Net Worth Update (November 2016)

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Previous update here.

Hey there! In a strange sense of déjà vu, November seemed to slink by quietly, like a whale migrating south for winter. Mostly I enjoyed the month, formally worked 4-days/week in my new job and scrambled on the other days to complete work for the University then get a little relaxation (no progress on the PhD, actually I’m now behind). I’ve been reading, and amcurrently half way through Burton Malkiel’s A Random Walk Down Wall Street which I’m finding most enjoyable. Oddly enough, it promotes passive index investing, suggesting that between the markets near efficiency and the hindrances of typical investor psychology (and we’re probably all typical) there is no point to actively trying to select equities. It’s a whole other can of worms, and although I think index investing is an excellent long term approach for many investors, I also believe in the long term (10+ years) there are individuals – widely and less widely known – who consistently ‘beat the market’. The trick is, figuring out which category (active or passive) we each fit in to, and the only way to know is to give it a well-researched crack.

Quick Summary: Cash increased after I reimbursed some business expenses and  paid myself a wage for the 6-weeks since I started work. It wasn’t a huge sum, but it was a pretty awesome milestone. Super was flat, and on that front I’ve transferred out of my advisor based fund. I’ve written about this a few times, here, here and here and ummed and aahhed about ceasing an advisor based service. Oddly enough, I made the push after speaking with my business accountant then talking with their financial advisor – so I’ve since moved all my retirement fund (less the contributions earned when I was in the air force) to an industry super fund. The portfolio is mostly investing in equities (international and domestic) with a small portion for property and bonds. The annual fees are far lower, and performance over the past 3 years has bettered my advisor based fund.

The only other change was a nice reduction in credit card debt, which once again I aim to keep low. I’m still looking at rentals but have started only making offers below the asking price, and will just see if I can snag a fair deal. Not rushing though. On to the numbers…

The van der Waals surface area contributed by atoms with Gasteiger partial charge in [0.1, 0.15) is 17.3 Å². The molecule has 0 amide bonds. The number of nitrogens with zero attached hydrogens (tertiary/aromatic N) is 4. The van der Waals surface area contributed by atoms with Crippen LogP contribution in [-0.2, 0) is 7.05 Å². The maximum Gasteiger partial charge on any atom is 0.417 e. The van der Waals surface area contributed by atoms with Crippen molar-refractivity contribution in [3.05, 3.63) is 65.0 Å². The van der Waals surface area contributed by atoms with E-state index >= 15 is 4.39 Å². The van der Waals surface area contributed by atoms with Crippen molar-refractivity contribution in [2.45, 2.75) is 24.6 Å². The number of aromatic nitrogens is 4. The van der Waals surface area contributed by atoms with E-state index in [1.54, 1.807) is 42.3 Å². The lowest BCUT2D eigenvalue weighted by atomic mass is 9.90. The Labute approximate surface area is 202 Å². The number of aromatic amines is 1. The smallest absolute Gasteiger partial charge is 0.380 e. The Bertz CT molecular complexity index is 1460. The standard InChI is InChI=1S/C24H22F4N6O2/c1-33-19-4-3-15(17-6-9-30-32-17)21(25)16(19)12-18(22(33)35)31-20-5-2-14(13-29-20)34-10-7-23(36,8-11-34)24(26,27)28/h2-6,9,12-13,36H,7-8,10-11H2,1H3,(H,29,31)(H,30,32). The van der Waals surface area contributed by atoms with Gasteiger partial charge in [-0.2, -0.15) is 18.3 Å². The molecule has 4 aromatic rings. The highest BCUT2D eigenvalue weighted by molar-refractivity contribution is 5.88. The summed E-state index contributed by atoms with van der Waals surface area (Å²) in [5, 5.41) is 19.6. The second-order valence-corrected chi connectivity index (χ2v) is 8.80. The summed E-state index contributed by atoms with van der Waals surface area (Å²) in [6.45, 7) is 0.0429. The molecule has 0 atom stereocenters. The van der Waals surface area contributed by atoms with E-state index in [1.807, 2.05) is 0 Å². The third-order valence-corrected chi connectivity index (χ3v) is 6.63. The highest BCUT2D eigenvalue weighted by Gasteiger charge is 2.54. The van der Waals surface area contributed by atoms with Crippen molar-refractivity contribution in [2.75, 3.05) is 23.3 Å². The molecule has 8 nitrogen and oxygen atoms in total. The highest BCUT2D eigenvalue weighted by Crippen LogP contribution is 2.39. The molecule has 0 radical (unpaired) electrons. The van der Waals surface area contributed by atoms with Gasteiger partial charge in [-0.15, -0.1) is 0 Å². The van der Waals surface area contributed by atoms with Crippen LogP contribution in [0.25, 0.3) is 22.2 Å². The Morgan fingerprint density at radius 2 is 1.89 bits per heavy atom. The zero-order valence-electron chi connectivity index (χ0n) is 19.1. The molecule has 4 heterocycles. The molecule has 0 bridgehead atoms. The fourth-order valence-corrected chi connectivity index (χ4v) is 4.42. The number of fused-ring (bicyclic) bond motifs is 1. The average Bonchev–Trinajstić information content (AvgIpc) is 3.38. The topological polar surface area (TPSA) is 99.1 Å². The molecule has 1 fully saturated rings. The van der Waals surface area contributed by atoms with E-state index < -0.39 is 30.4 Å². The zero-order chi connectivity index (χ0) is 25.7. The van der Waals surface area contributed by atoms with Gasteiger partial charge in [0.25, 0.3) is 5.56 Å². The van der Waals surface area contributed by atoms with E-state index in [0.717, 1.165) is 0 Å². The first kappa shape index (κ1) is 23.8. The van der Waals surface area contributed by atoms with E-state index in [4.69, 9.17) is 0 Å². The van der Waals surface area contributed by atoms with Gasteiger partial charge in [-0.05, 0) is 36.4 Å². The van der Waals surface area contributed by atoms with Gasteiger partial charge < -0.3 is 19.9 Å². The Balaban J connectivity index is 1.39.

Assets:
Cash: $9,325 increased 21.87%
Superannuation: $34,016 down 0.06%
Investments: $0 (nil holdings)
Other Assets: $11,558 down 1.20%

Total Assets: $54,899 up 2.83%

Liabilities:
Credit Cards : ($218)  declined 92.20%
Student Loans: ($31,539) steady
Other Liabilities: ($21,999) steady

Total Liabilities: ($53,756) reduced 4.57%

Net Worth: $1,143 increased (INF!)

 

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Net worth $1,143AUD for November, non zero value on right.

How was your financial November?

As always, thank you for following along!

Notes.

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8 thoughts on “Net Worth Update (November 2016)

  1. Just found your blog and read the previous month update this morning, now another one’s out! Good timing. I’ll have to read back to make sense of it all, but it sounds like exciting times. Just starting a business is a huge inflection point in your financial and life journey. Thanks for sharing with us.

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    1. Thanks for the congratulations!

      The fund I’m with is UniSuper, hey have some good info on their site re product mix, but basically it provides quite a bit of flexibility. In addition to standard mixes (conservative, balanced, growth etc) they allow investors to access a variety of low fee products from cash/bonds to REITS, domestic and international equities (with a range of themes/geographic exposures).

      I selected 20% pre mixed high growth and allocated the remainder myself, mainly to domestic/international equities, but also made small bond and REIT positions. I’ll be able to use the 20% pre mixed option as my own benchmark, should it drop as a % of the portfolio then my selections are returning above it, should it grow as a % of the portfolio then it’s out performing my selections.

      The main benefit is that my advisory based fund at times was 20-40% cash (due to the distributions etc) and so exposure to the market was low, and thus reflected in the returns, which were adequate for individual funds but below average for the super fund as a whole. Now I’m fully invested.

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  2. Nice update WFT. Interesting that you went with UniSuper, sounds like the best choice, better than staying where you were. I’m currently with AustralianSuper but I’m looking at HostPlus at the moment – it has a much cheaper option to directly invest in shares. At some point we may make the switch, we’ll see.

    Although we’re not trying to beat the market average, we’re doing it our own way. We will buy some indexes in time, but at right the right time that makes sense. We think we can get safer and/or better returns.

    Love the increase in cash and decrease in credit card debt – nice job 🙂

    Good luck for the final month of 2016!

    Tristan

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    1. Yours sounds like a good plan Tristan. I’m not sure if UniSuper has a direct share option at present,it’s something I’d also like to do once my balance is > $50,000. For now this seems a decent approach 🙂

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